The Nature of Geographic Information

5. Scanned Topographic Maps


Many digital data products have been derived from the USGS topographic map series. The simplest of such products are Digital Raster Graphics (DRGs). DRGs are scanned raster images of USGS 1:24,000 topographic maps. DRGs are useful as backdrops over which other digital data may be superimposed. For example, the accuracy of a vector file containing lines that represent lakes, rivers, and streams could be checked for completeness and accuracy by plotting it over a DRG.

Digital Raster Graphic for Bushkill PA showing Shawnee on Delaware and Depue Island
Figure 6.6.1 Portion of a Digital Raster Graphic (DRG) for Bushkill, PA.

DRGs are created by scanning paper maps at 250 pixels per inch resolution. Since at 1:24,000 1 inch on the map represents 2,000 feet on the ground, each DRG pixel corresponds to an area about 8 feet (2.4 meters) on a side. Each pixel is associated with a single attribute: a number from 0 to 12. The numbers stand for the 13 standard DRG colors.

Magnified view of Digital Raster Graphic in between Depue Island and Shawnee on Delaware
Figure 6.6.2 Magnified portion of a Digital Raster Graphic (DRG) for Bushkill, PA

Like the paper maps from which they are scanned, DRGs comply with National Map Accuracy Standards. A subset of the more than 50,000 DRGs that cover the lower 48 states have been sampled and tested for completeness and positional accuracy.

DRGs conform to the Universal Transverse Mercator projection used in the local UTM zone. The scanned images are transformed to the UTM projection by matching the positions of 16 control points. Like topographic quadrangle maps, all DRGs within one UTM zone can be fit together to form a mosaic after the map "collars" are removed.

Check out USA Topo Maps, a web map that provides a seamless digital compilation of USGS topographic maps for the entire United States. This is a multi-scale web map hosted in ArcGIS Online. As you zoom in, you'll view different scales of digitized topographic maps. The largest-scale images are built from USGS DRGs.

Try This!

Explore a DRG with Global Mapper

You can use a free software application called Global Mapper to investigate the characteristics of a USGS Digital Raster Graphic. Originally developed by the staff of the USGS Mapping Division at Rolla, Missouri as a data viewer for USGS data, Global Mapper has since been commercialized but is available in a free trial version. The instructions below will guide you through the process of installing the software and opening the DRG data.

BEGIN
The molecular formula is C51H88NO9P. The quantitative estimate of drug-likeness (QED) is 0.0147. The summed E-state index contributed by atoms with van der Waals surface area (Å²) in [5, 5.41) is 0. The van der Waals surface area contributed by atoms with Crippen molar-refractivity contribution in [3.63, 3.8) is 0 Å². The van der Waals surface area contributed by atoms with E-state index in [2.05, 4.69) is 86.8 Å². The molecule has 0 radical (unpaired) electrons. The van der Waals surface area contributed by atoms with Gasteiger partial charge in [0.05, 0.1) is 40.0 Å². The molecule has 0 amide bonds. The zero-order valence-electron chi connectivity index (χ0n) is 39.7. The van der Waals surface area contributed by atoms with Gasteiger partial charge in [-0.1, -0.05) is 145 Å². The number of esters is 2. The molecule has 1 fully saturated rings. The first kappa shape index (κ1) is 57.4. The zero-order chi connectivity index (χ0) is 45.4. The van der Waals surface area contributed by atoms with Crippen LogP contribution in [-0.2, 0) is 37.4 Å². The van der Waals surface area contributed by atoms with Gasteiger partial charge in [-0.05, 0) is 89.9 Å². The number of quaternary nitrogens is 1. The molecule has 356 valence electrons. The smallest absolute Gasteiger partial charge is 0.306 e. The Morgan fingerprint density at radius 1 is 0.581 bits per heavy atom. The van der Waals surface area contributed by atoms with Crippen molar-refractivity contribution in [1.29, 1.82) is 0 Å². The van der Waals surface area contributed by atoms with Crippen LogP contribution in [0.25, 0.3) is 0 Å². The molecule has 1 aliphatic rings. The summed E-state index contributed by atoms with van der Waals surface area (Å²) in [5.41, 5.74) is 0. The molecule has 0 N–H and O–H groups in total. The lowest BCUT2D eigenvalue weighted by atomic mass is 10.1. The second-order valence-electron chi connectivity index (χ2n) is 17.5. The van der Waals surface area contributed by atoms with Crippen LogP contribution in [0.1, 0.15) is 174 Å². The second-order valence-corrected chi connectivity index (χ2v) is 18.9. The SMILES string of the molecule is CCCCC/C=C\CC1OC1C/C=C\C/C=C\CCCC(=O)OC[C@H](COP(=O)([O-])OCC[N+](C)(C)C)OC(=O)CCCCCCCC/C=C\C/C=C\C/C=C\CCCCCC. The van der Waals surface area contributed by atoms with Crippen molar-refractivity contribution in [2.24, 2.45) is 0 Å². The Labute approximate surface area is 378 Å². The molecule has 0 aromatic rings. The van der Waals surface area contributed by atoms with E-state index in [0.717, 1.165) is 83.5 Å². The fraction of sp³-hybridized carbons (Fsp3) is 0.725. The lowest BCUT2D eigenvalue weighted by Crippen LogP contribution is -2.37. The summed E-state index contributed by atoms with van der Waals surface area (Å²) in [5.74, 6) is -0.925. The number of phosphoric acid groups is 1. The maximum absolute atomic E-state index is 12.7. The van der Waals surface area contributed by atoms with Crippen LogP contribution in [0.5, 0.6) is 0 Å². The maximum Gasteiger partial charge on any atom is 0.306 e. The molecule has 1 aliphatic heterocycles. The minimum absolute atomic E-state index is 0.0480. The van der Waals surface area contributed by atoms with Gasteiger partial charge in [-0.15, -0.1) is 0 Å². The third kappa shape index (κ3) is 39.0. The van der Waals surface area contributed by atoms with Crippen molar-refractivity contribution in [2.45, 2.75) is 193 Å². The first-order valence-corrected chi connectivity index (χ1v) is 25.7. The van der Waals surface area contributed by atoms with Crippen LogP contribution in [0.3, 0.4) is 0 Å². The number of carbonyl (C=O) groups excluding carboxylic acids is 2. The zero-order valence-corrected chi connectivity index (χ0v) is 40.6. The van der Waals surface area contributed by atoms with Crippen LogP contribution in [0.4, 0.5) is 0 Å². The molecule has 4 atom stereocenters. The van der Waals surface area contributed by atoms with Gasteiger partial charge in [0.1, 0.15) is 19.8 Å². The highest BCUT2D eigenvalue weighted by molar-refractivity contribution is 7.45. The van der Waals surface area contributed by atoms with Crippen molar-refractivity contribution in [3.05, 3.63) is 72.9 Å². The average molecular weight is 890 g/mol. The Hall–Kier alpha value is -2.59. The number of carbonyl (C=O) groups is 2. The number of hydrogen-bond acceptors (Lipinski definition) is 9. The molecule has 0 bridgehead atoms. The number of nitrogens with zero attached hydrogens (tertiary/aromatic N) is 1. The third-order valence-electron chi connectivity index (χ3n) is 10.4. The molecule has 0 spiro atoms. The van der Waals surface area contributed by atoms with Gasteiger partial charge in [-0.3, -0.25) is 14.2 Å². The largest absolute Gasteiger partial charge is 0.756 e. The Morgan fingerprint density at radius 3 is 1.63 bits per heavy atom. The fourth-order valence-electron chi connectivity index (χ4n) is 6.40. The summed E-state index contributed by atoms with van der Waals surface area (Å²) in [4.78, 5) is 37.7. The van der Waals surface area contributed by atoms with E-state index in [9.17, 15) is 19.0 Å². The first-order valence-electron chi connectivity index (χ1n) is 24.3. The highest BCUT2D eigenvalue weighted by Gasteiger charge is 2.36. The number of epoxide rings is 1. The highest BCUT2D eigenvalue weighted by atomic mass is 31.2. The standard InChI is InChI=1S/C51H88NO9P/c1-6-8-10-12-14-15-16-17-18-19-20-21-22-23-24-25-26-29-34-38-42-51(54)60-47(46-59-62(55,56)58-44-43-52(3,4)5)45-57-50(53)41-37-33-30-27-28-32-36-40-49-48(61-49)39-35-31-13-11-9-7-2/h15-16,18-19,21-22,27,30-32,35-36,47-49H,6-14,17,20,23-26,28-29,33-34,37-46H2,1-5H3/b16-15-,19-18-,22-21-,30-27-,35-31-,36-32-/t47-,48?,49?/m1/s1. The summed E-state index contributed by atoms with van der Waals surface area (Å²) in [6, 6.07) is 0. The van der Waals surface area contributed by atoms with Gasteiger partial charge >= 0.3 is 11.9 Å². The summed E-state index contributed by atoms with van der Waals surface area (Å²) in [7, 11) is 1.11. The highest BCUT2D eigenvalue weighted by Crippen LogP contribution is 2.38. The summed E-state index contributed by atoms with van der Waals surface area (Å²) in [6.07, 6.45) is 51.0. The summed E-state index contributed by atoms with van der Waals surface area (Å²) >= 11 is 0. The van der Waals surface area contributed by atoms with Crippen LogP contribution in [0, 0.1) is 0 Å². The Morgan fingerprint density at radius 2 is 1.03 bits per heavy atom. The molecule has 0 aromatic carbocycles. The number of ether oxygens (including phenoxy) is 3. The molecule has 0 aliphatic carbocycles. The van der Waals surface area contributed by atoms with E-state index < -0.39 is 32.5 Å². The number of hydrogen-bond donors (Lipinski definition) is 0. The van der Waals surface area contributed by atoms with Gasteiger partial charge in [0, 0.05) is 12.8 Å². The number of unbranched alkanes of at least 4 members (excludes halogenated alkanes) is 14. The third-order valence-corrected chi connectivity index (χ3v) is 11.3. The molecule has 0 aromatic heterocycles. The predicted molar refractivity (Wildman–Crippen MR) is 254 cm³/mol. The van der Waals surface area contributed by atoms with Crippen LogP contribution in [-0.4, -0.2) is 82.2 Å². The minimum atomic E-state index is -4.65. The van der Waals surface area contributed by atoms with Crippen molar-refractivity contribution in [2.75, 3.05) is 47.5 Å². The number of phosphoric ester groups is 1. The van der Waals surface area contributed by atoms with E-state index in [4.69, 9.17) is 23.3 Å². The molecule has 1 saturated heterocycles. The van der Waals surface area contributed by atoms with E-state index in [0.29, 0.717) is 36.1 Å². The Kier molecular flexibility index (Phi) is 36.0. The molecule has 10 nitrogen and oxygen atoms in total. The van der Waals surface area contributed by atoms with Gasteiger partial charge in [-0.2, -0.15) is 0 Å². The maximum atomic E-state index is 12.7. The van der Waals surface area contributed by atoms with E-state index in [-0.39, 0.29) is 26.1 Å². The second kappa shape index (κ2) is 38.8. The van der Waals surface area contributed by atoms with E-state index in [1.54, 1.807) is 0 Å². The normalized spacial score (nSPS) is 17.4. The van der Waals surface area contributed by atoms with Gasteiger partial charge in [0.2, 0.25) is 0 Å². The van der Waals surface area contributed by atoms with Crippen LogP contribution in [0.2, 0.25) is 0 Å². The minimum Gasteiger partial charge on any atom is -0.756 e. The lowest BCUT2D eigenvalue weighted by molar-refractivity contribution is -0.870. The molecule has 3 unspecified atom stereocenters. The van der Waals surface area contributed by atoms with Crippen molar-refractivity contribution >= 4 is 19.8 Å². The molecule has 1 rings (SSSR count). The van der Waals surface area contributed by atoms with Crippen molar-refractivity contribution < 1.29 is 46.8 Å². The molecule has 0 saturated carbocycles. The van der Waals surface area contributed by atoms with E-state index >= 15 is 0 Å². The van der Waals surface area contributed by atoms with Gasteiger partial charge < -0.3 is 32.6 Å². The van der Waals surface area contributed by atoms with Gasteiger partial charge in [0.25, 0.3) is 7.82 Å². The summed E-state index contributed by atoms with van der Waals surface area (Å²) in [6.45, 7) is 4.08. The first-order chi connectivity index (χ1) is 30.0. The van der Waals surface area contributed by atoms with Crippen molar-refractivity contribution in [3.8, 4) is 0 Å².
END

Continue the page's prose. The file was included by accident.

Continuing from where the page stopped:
Note: Global Mapper is a Windows application and will not run under the Macintosh operating system.

Global Mapper Installation Instructions

Skip this step if you already downloaded and installed Global Mapper.

  1. Navigate to or search the Internet for “Global Mapper”
  2. Download the trial version of the software.
  3. Double-click on the setup file you downloaded to install the program.
  4. Launch Global Mapper.

Downloading and exploring DRG data in Global Mapper

  1. First, create a directory called "USGS Data" on your hard disk, where you can file your materials.
  2. Download the data archive. The ZIP archive is 2.7 Mb in size and will take approximately 35 seconds to download via high-speed DSL or cable, or about 9 minutes and 35 seconds via 56 Kbps modem.
  3. Now, decompress the archive into a directory on your hard disk.
    • Open the ZIP archive you downloaded.
    • Extract all files in the ZIP archive into a known subdirectory.
The result will be five files that make up one Digital Raster Graphic.
  1. Open your DRG in Global Mapper.
    • Choose File > Open Data File(s)..., then navigate to the subdirectory into which you extracted the DRG files.
    • Open the file 'bushkill_pa.tif'
The DRG data correspond with the 7.5-minute quadrangle for Bushkill, PA.
  1. Notice that as you glide the magnifying glass cursor over the DRG, the UTM (NAD 27) and geographic coordinates of the cursor's position change in the lower right-hand corner of the window. This tells you that the DRG is in fact georeferenced.
  2. Experiment with Global Mapper’s tools. Use the Zoom and Pan tools to magnify and scroll across the DRG. The Full View button (the one with the house icon) refreshes the initial full view of the data set.
  3. The Measure tool (ruler icon) allows you to not only measure distance as the crow flies but also to see the area enclosed by a series of line segments drawn by repeated mouse clicks. Note again the location information that is given to you near the bottom of the application window.

Certain tools, e.g., the 3D Path Profile/Line of Sight tool, are not functional in the free (unregistered) version of Global Mapper.

  1. To view an excerpt from the DRG metadata, navigate to Tools > Control Center, then click the Metadata button.
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